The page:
Almost every day, there is news about something that has been created using this amazing technology. Recently, a Chinese company 3D-printed an entire two-story house and another one is making huge parts for the new Boeing 777 using 3D printing. 3D printing has been a hot topic for over a decade or more, but its origins actually go back to the late 1980s. At first, the technology was designed for manufacturing companies to save time and money while making prototypes, but they soon realized that they could make anything.
Indeed, 3D printing is going to be huge, and especially in the automotive sector. A recent report entitled “Executive Analysis of 3D Printing in the Automotive Industry” from Frost & Sullivan stated that 3D printing will generate $4.3 billion in the automotive industry by 2025, which includes the aftermarket.
So here comes the Divergent Blade, a 3D-printed car that was unveiled recently at the LA Auto Show. The prototype, made by San Francisco–based startup Divergent Microfactories, is constructed on a chassis using a combination of 61 pounds of 3D-printed aluminum “nodes” connecting to 41 lbs. of carbon-fiber tubing that are not 3D-printed. Purportedly, the Divergent's chassis will weigh 100 pounds, compared to a regular chassis weighing roughly 1,000 pounds. It can be completely assembled in 30-40 minutes, according to Divergent Microfactories.
When the Divergent Blade's is fully assembled, the entire vehicle will weigh 1,388 lbs, as 3D printing will reduce its overall weight by as much as 90%. As carmakers doggedly try to get their vehicles lighter to meet CAFE standards, 3D printing is making a major impression on companies such as Tesla, Mercedes-Benz, Audi and Porsche, among others.
The Divergent Blade is a sensation and indeed a game changer. Many car experts and Silicon Valley types say that a deluge of highly-innovative 3D-printed vehicles will be flooding the market within 2-3 years. So the big question is this--how will this new, exciting technology affect the collision repair industry? Will it help body shops, or will it eliminate jobs, as more machines start to replace technicians? How will the OEs react, and maybe even more importantly, how will the insurance companies respond when shops start printing out parts?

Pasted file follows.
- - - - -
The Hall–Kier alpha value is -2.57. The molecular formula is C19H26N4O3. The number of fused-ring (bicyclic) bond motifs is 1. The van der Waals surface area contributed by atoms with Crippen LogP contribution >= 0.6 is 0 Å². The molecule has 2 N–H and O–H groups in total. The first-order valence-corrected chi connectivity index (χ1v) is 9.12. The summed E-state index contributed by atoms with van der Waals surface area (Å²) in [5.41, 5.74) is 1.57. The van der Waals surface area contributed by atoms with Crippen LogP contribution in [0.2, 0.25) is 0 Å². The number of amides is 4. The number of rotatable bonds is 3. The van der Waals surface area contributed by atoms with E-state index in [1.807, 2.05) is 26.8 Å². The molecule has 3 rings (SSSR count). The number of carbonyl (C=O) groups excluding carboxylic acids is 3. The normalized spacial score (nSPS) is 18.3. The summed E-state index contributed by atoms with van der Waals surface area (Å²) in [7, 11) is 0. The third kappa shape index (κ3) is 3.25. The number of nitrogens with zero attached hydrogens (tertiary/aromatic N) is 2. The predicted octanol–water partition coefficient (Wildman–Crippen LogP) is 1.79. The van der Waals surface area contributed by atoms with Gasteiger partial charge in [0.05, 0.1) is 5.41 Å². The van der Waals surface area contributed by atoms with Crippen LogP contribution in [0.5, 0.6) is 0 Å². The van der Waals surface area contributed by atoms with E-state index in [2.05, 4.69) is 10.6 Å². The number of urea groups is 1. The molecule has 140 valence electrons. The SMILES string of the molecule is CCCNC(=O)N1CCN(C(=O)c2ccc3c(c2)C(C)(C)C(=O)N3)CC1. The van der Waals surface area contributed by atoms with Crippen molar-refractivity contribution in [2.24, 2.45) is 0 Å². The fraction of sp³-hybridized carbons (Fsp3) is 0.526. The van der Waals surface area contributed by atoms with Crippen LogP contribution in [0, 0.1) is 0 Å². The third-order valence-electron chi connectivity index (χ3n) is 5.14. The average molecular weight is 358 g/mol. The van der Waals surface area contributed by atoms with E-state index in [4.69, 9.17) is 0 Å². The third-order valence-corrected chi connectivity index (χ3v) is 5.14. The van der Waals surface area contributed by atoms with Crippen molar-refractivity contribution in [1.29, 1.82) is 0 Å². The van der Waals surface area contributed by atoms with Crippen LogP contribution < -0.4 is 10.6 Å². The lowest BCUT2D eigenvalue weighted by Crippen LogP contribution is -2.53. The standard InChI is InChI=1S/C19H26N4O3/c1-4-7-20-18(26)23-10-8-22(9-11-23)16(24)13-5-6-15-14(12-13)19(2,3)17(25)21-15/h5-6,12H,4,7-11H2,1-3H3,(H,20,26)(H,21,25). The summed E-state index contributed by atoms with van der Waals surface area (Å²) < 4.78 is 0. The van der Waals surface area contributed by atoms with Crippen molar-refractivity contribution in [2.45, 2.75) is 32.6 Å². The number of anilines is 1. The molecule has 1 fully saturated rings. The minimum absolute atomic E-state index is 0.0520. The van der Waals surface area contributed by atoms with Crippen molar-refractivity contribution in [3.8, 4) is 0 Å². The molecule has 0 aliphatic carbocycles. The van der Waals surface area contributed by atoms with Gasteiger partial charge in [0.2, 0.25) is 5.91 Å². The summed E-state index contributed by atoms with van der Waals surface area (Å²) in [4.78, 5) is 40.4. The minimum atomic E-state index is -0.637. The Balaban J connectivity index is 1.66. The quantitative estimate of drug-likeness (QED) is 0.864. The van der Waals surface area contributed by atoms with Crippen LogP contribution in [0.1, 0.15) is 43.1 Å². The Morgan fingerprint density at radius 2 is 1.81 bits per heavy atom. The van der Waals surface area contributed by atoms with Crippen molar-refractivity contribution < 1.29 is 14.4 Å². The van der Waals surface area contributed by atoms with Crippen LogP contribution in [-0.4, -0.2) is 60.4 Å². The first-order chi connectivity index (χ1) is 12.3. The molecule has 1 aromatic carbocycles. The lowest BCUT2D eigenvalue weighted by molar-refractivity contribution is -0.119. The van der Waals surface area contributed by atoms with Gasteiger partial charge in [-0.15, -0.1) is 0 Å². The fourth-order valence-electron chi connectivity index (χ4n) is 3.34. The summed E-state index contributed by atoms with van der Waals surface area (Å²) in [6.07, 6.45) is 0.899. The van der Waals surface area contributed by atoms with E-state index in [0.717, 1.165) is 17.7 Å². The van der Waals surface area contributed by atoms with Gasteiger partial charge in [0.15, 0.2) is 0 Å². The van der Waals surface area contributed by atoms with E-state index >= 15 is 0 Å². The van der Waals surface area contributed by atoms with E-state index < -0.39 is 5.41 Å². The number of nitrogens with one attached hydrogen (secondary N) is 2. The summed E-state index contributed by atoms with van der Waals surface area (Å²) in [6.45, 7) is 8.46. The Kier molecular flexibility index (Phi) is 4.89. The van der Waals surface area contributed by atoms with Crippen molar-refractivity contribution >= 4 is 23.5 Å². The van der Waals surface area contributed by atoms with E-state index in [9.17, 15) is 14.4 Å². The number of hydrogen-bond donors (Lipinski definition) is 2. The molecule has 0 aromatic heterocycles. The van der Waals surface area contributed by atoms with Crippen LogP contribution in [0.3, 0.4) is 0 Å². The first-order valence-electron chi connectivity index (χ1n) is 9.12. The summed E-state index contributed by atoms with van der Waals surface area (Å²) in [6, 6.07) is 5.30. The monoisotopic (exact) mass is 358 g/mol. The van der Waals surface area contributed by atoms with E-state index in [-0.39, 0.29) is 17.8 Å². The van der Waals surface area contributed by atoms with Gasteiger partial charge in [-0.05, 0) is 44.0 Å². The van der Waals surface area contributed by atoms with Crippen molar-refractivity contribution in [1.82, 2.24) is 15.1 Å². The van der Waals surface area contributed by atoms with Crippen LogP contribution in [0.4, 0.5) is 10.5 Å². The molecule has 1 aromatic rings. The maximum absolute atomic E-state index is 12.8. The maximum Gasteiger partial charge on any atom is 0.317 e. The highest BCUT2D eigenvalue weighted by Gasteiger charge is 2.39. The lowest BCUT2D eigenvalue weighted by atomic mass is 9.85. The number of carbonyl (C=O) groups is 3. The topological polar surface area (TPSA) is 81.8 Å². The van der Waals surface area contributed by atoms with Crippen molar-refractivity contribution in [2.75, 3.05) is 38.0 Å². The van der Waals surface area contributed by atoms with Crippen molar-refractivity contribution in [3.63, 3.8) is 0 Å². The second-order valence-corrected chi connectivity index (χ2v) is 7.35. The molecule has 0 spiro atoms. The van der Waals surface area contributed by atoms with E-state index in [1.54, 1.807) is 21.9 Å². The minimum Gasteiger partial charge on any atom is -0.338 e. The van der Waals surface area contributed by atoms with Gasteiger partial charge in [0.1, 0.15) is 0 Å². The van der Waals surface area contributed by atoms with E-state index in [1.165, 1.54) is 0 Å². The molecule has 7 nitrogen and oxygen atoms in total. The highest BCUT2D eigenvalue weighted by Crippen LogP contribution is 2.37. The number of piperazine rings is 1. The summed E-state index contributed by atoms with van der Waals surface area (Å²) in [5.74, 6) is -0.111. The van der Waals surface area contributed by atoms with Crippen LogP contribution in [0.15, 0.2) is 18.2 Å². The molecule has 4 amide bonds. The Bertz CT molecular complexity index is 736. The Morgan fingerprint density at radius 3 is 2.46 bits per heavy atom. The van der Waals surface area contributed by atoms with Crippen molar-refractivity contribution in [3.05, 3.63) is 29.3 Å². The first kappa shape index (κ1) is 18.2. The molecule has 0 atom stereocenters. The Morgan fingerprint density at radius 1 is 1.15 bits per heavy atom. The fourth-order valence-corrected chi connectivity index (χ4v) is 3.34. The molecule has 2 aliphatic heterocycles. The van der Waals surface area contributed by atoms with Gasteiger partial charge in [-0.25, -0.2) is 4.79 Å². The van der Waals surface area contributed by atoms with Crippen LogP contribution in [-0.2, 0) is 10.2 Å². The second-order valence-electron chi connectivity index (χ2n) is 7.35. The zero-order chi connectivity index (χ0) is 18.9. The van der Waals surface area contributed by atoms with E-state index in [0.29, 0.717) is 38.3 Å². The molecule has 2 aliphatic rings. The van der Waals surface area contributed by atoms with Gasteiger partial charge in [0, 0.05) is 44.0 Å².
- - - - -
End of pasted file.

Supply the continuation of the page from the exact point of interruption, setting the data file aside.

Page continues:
Taylor Moss, the CPO at Estify, Inc., published an article online a while back in which he described his take on how 3D printing will impact the collision repair industry, and he has some intriguing ideas to share.
"3D printing, if you haven't heard, is here," Moss wrote. "And it is getting more mainstream and affordable day by day. And this tech innovation can pay big dividends to collision shops willing to jump on this new technology. This will enable technicians to print the fasteners, rivets, bolts, screws, clips, retainers, and any other small parts that hold up jobs. But that is just the beginning."
3D printing would be ideal in situations where OEM specification rivets, screws, clips and retainers aren't immediately on-hand and could delay the completion of a repair, Moss claimed. "Typically, repairs get held up by the smallest and seemingly most insignificant parts, and the ability to 3D print those parts on site would work wonders. It would allow delays in delivering vehicles to shrivel and diminish, quicken the cycle times, cut rental days and make employees more efficient during their workday--all great fruits of 3D printing."
In the very near future, Moss envisions companies using 3D printing to manufacture larger parts for body shops. "If we can print the small stuff that's needed, why can't we print the body panels and structural pieces too? There most likely will be a day when you can print all the parts you need for a repair right onsite. And what will that do for efficiency and cost when shipping is eliminated, the need to carry inventory for parts dealers is unnecessary, and the parts can be printed for use when the vehicle is ready for the parts?"
Moss also outlined several ways that 3D printing will enhance shop workflows, including reducing cycle time, cutting average rental days, reducing downtime, saving money on cheaper parts, eliminating incorrect parts orders that cause returns and delays and ensuring OEM standard fit and form on parts used in repairs.
The Divergent Blade has us imagining a world where cars are 3D-printed in microfactories all over the planet and instead of ordering a part for one, you simply print it out. Embrace it, because 3D printing is going to be a reality in body shops soon--right alongside self-driving cars, paint booths that talk and other incredible innovations that will improve the industry.